I love ‘starts’. Blocking in a new painting when the idea is so fresh in my mind. Then comes problem solving... losing steam and confidence that I can finish... I sometimes have to set a painting aside for weeks, months, sometimes a year, until I feel I might be able to bring it to conclusion. But procrastination in finishing sometimes pays off. Often the problem that needed solving gets answered in a course I happen to take, or a blog I’ve read online. But I have lots of ‘starts’ sitting around. Sometimes I just have to decide it’s just a no-go and trash it.

Breakfast Reflections
(click to view)

What techniques work to ensure that you make time for your art?

Actually, I need a technique to ensure that I make time for housekeeping and cooking and doing laundry as my art imposes on those things. Those things slide, not my art time. As I still work full time, I often am too tired at night to paint. If I do paint on weeknights, the problem is I get excited and keep going and suddenly it’s 1:00 am and my morning alarm is set for 5:30. So mostly I really focus on my weekend time slots and look forward to it all week.

How do you generally arrive at ideas for your paintings?

This is funny to me. I see people on Facebook ask “I want to paint but what should I paint?” My problem is the opposite: how in the world can I ever paint all the things I want to paint? The availability on the internet of copyright free reference photos is massive, so the ideas are never-ending. Something catches my eye, or moves me in some way; I ‘see it’ in my mind as a painting, and have a little excitement inside to see it executed. Sometimes it even works out.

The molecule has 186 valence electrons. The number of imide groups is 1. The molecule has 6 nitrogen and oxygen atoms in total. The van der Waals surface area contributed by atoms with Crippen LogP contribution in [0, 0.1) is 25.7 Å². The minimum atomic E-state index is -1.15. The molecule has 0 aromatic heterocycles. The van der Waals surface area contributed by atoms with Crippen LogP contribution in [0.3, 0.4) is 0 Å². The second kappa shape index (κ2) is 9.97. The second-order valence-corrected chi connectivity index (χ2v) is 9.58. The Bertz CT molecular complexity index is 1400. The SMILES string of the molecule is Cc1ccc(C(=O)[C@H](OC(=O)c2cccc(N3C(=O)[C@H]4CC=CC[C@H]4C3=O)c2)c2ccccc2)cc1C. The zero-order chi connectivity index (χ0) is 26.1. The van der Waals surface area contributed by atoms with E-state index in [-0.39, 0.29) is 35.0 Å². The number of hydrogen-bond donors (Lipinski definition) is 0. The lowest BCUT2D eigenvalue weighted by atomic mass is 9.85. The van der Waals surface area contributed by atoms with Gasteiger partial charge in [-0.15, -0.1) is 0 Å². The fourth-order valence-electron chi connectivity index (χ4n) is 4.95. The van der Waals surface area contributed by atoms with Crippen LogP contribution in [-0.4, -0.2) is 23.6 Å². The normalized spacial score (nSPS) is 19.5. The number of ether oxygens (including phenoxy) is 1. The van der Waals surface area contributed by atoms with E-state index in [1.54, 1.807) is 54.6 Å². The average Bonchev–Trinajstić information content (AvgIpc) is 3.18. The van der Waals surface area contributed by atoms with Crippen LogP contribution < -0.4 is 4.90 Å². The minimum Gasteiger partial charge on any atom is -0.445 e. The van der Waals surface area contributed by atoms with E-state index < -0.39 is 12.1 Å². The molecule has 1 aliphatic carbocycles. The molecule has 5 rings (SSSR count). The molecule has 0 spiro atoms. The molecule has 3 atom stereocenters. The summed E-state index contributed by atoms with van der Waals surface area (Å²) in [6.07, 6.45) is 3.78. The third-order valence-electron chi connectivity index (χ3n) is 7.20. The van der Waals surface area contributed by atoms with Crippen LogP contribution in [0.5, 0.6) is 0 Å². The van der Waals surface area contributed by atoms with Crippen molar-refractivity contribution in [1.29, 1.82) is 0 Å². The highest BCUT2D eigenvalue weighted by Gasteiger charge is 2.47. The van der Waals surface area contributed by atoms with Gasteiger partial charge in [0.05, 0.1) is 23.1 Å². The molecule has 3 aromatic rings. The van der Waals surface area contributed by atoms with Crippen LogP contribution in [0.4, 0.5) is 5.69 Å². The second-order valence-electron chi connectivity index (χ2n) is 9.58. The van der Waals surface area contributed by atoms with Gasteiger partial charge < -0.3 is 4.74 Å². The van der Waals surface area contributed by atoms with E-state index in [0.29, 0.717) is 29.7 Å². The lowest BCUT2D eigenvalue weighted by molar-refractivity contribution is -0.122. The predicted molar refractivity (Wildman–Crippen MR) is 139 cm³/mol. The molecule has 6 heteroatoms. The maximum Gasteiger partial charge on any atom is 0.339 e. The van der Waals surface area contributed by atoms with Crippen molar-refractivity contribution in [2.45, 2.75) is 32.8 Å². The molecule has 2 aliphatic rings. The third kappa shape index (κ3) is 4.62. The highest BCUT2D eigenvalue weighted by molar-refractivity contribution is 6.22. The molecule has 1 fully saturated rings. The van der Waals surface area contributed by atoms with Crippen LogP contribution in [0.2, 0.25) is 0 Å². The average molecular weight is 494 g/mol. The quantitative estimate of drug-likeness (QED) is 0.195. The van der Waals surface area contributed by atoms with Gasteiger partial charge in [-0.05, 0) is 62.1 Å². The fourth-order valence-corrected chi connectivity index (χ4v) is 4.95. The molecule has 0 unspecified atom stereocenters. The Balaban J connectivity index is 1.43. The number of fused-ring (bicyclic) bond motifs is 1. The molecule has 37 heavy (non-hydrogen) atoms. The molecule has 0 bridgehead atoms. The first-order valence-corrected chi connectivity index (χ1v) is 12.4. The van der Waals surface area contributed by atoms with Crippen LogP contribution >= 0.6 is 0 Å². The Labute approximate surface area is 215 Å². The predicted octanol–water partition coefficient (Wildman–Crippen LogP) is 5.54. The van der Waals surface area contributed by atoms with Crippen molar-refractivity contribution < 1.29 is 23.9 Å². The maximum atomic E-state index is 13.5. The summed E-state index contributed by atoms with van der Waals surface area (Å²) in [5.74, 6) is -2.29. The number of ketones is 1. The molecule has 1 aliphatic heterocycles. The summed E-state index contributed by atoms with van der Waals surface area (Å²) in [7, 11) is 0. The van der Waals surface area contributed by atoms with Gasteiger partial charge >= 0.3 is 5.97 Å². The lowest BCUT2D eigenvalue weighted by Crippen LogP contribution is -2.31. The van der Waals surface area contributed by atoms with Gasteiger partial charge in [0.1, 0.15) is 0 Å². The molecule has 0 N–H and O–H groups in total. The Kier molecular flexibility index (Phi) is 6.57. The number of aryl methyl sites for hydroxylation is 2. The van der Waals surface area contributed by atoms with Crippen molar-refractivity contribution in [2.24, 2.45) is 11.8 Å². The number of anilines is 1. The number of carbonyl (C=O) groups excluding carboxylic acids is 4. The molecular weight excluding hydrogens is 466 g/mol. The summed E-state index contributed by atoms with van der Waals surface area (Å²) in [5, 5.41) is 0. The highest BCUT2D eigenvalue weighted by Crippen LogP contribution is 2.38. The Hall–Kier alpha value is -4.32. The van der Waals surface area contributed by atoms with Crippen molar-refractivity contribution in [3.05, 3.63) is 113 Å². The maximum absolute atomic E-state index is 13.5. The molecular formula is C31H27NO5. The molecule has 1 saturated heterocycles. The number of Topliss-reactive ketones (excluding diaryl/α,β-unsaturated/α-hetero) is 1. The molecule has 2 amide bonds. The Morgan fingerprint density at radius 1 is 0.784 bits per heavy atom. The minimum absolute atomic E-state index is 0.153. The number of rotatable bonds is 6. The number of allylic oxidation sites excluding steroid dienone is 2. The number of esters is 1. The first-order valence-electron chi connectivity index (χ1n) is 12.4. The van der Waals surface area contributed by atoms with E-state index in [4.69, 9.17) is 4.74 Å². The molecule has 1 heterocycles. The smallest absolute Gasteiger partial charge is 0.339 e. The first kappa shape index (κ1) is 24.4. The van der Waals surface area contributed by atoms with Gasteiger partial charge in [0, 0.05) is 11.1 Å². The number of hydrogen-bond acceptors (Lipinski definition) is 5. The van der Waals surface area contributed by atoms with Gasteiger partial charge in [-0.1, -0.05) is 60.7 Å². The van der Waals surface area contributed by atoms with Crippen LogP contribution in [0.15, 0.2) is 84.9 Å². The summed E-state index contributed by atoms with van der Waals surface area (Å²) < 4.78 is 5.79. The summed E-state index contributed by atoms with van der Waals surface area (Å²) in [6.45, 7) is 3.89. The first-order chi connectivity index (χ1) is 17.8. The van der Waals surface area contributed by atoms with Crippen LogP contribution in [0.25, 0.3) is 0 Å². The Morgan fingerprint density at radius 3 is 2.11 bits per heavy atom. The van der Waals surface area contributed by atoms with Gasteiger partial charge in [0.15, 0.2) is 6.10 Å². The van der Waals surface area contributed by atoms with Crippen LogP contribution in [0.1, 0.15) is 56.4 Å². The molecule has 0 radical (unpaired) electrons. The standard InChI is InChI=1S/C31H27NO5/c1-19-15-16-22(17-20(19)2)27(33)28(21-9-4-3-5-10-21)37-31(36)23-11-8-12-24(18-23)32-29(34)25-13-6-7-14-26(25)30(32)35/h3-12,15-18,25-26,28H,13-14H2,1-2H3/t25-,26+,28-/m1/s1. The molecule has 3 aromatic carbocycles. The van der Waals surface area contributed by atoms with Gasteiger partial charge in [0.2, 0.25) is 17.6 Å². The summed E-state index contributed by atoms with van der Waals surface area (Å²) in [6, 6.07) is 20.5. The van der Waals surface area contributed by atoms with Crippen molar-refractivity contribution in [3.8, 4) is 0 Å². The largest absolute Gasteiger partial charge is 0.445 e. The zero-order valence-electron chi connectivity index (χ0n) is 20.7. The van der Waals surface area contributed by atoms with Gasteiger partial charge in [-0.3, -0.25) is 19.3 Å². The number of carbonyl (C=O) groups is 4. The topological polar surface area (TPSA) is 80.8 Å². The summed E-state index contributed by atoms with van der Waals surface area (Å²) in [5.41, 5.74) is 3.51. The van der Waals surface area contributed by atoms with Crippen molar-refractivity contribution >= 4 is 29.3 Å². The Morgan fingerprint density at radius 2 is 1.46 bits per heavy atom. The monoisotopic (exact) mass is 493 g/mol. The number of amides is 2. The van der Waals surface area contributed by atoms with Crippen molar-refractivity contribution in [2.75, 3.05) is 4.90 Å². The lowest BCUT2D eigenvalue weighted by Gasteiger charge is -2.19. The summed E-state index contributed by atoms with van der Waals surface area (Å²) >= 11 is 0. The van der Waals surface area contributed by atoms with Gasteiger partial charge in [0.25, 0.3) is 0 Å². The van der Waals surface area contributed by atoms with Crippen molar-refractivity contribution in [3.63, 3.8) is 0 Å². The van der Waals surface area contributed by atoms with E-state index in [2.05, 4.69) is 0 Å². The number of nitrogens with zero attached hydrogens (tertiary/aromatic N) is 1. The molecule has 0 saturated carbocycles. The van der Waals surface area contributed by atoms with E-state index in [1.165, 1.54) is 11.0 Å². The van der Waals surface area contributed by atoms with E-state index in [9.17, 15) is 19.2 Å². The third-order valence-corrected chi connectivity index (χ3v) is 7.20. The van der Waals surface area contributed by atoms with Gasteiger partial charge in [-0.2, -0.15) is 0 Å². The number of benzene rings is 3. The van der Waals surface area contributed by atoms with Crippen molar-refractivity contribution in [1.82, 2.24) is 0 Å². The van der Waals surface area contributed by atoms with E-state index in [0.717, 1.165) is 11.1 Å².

Lilacs in Copper
(click to view)

What do you feel you are learning about right now as an artist?

I just finished two classes at The Compass Atelier, oil painting and mastering color. Color mixing, seeing values, seeing subtle color shifts, warm vs. cool, those basics I need to learn to get the results I want. Also, we see so much these days about ‘painting loose’ and I have tried to pursue that but I’m not sure it’s really in my Virgo-detail-oriented nature. I took an online course and the instructor posted two paintings, one very loose and painterly, and one almost hyper-realistic. He was trying to make the point that the loose style was more appealing, but I kept looking at the realistic one and thinking... maybe not – for me. So I’m taking a class in June with Cindy Procious in traditional methods of indirect painting in realism. Those are the type of paintings that take my breath away, so I want to pursue that this year. So one thing I’m learning is what is the style that I really like, and not to let others ‘should’ all over me. Someday maybe I’ll have ‘my style’.

Garuda Aviary Fundraiser - Sir Winston
(click to view)

What makes you happiest about your art?

When I get a note from someone who has purchased my art, or commissioned a pet portrait, and the painting has really moved them. I’ve had people tell me “Oh, your chickens brought back such fond memories of my grandma’s farm”, or even that they cried when they got their pet portrait in the mail. Those are the moments you feel, ah, the struggle is worth it.

Thanks, Elizabeth!

© 2016 Sophie Marine